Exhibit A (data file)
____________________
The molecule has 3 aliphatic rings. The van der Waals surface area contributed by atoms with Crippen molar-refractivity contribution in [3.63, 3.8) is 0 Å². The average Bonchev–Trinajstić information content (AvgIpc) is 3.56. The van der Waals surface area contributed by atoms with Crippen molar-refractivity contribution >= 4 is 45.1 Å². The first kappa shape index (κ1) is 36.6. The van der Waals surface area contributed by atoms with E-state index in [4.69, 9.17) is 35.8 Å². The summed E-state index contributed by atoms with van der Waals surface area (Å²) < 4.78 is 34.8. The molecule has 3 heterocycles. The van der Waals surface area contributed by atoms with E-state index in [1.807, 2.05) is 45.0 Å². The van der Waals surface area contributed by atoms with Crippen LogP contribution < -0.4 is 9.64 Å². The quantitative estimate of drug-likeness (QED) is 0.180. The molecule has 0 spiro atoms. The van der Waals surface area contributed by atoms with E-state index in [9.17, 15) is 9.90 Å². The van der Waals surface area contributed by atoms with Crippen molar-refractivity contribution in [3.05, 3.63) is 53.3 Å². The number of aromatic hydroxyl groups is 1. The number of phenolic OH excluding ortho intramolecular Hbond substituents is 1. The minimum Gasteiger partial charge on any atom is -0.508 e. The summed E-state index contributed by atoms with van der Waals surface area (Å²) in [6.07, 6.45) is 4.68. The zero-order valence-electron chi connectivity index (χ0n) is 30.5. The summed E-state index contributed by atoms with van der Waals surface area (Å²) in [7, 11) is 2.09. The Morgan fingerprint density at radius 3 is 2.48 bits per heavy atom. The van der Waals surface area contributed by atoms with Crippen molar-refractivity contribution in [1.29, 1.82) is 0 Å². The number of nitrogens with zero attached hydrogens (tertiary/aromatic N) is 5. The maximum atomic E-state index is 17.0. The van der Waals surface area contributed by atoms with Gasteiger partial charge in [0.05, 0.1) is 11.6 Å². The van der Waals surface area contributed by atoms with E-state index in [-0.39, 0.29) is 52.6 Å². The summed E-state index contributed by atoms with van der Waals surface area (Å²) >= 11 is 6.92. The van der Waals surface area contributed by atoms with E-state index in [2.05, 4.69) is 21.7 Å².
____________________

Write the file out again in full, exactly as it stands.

The molecule has 3 aliphatic rings. The van der Waals surface area contributed by atoms with Crippen molar-refractivity contribution in [3.63, 3.8) is 0 Å². The average Bonchev–Trinajstić information content (AvgIpc) is 3.56. The van der Waals surface area contributed by atoms with Crippen molar-refractivity contribution >= 4 is 45.1 Å². The first kappa shape index (κ1) is 36.6. The van der Waals surface area contributed by atoms with E-state index in [4.69, 9.17) is 35.8 Å². The summed E-state index contributed by atoms with van der Waals surface area (Å²) < 4.78 is 34.8. The molecule has 3 heterocycles. The van der Waals surface area contributed by atoms with E-state index in [1.807, 2.05) is 45.0 Å². The van der Waals surface area contributed by atoms with Crippen LogP contribution < -0.4 is 9.64 Å². The quantitative estimate of drug-likeness (QED) is 0.180. The molecule has 0 spiro atoms. The van der Waals surface area contributed by atoms with E-state index in [9.17, 15) is 9.90 Å². The van der Waals surface area contributed by atoms with Crippen molar-refractivity contribution in [3.05, 3.63) is 53.3 Å². The number of aromatic hydroxyl groups is 1. The number of phenolic OH excluding ortho intramolecular Hbond substituents is 1. The minimum Gasteiger partial charge on any atom is -0.508 e. The summed E-state index contributed by atoms with van der Waals surface area (Å²) in [6.07, 6.45) is 4.68. The zero-order valence-electron chi connectivity index (χ0n) is 30.5. The summed E-state index contributed by atoms with van der Waals surface area (Å²) in [7, 11) is 2.09. The Morgan fingerprint density at radius 3 is 2.48 bits per heavy atom. The van der Waals surface area contributed by atoms with Crippen molar-refractivity contribution in [1.29, 1.82) is 0 Å². The number of nitrogens with zero attached hydrogens (tertiary/aromatic N) is 5. The maximum atomic E-state index is 17.0. The van der Waals surface area contributed by atoms with Gasteiger partial charge in [0.05, 0.1) is 11.6 Å². The van der Waals surface area contributed by atoms with E-state index in [-0.39, 0.29) is 52.6 Å². The summed E-state index contributed by atoms with van der Waals surface area (Å²) >= 11 is 6.92. The van der Waals surface area contributed by atoms with E-state index in [2.05, 4.69) is 21.7 Å².